At the 2011 Tonys, Eve Ensler was honored with the Isabelle Stevenson Award, which "recognizes an individual from the theatre community who has made a substantial contribution of volunteered time and effort on behalf of one or more humanitarian, social service or charitable organizations." For decades, Ensler has been intertwining creativity and proactivity. She recently stated at an AMREF event where she received a Distinguished Humanitarian Award, "I am an artist, and that's where everything comes from."
Ensler recently sat down for an evening with Pat Mitchell, President of the Paley Center for Media, to specifically discuss the genesis of the connectivity between her two passions. It began early in her life, when Ensler began writing to keep herself grounded in the midst of a home life that included abuse. It "saved her." She became passionate about "other wrongs" -- homelessness and nuclear disarmament prominent among them.
During the Regan era, Ensler reached out to Joanne Woodward to collaborate on her play, The Depot. The year was 1987. Woodward directed and Shirley Knight starred. The piece embodied an anti-war and anti-nuclear point of view. Ensler related the experience of traveling the United Sates and building the anti-nuclear movement--saying, "Oh my God, we can use theatre to impact this." It was her epiphany that there was a way to use theatre for social activism.
To tackle the subject of homelessness, Ensler started interviewing women who were living in shelters, developing relationships with them. Ensler, a riveting speaker who regularly employs humor to drive a point home, said of the New York City at that time, "There were masses of homeless people. We still don't know what Giuliani did with them."
Concern with other people's estimation of her endeavors has never been a stumbling block for Ensler. While she was, in her own words, a "way, way, way downtown playwright," a critic asked her why she thought there was not more political theatre." Her deadpan response was, "It has something to do with the critics."
Ensler forged ahead with her innovative one-woman show, The Vagina Monologues, in 1996. Currently, there are more than 5,000 performances of the script in 140 countries every year. When Ensler was in Congo in February, she came to understand that "there's been this unfolding." It taught her how connected people are. Women have approached her not to say that they had seen the play, but to inform her that they had acted in the play.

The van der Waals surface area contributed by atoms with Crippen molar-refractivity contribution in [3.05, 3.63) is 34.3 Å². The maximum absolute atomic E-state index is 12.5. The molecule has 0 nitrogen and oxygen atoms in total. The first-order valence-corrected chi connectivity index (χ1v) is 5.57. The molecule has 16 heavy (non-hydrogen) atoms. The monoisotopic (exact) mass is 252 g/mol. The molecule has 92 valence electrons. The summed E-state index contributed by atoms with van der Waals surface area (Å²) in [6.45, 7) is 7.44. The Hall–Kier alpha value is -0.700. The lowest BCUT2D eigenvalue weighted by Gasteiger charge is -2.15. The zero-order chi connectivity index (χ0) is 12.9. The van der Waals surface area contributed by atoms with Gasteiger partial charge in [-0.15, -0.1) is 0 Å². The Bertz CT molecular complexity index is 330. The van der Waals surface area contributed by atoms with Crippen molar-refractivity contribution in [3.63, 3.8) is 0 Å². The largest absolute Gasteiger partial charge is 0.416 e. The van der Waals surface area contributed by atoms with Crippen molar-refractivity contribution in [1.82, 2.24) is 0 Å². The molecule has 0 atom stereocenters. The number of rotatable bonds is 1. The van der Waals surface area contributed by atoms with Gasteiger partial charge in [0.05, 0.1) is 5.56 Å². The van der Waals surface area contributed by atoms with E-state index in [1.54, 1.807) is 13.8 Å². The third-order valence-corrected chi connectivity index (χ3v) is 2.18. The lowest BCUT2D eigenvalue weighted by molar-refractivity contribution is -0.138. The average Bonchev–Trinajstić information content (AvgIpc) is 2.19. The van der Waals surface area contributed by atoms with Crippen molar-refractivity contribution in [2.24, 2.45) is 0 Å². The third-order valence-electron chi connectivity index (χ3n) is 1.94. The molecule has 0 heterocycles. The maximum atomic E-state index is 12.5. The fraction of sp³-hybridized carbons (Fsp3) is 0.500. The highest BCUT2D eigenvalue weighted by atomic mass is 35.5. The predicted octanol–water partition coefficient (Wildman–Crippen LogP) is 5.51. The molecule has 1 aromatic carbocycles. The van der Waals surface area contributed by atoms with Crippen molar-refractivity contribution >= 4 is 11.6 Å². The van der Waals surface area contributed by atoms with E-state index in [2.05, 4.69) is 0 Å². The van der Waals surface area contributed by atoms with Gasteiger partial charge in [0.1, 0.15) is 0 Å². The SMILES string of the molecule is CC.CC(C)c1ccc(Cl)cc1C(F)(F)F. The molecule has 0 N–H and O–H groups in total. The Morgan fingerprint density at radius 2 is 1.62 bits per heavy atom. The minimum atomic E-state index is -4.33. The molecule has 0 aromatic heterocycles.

Recognizing that The Vagina Monologues could be more than just a play, Ensler detailed her love of theatre and her steadfast belief that "it was the greatest tool for revolution and change." Gnawed at by the constant perception that "the world was in a state of emergency," she admitted, "I couldn't just do a play knowing that there was also the possibility that a theatre piece could stimulate people to action." Pointing to the power of reviews to make or break a production, Ensler said, "Critics are teaching people what to buy. What about saving humanity?"
The Vagina Monologues has been the vehicle that gave birth to V-Day and City of Joy. On the fact that she has given a large portion of the play's rights away, Ensler opined, "What's enough? How do we determine what's enough? That said, let's use it to help others. What are you going to get in life that is better than that? A skirt?"
Ensler also spoke about her work at the Bedford Hills Correctional Facility for Women, a maximum-security prison in Westchester County, New York. Invited by Glenn Close to become involved, Ensler started a writing group on-site. It was, she said, "a profound experience." In line with Dostoevsky's conviction, "The degree of civilization in a society can be judged by entering its prisons," Ensler spoke about incarceration and the "real story of America." Reflecting on the extent of the abuse that the prisoners had suffered, she put forth, "The mind either shatters and self-destructs -- or acts out." She discussed the structure of the writing program, a model that has now been duplicated. Every week the women undertook a different exercise, yielding release and transformation. For the participants, the day when the actors read their words was a "legitimization." Ensler described the level of "truth-telling" at Bedford, and how the women had shown her "what it was to go inside and come out." She noted that the work was traveling globally with V-Day, commenting, "And that's what art does."
After the interview concluded, the lights dimmed, and a pin spotlight illuminated Ensler. She delivered an intense soliloquy from her book and play, I Am an Emotional Creature.
The transition form activist to actor was seamless.
This article originally appeared on the website cultureID.
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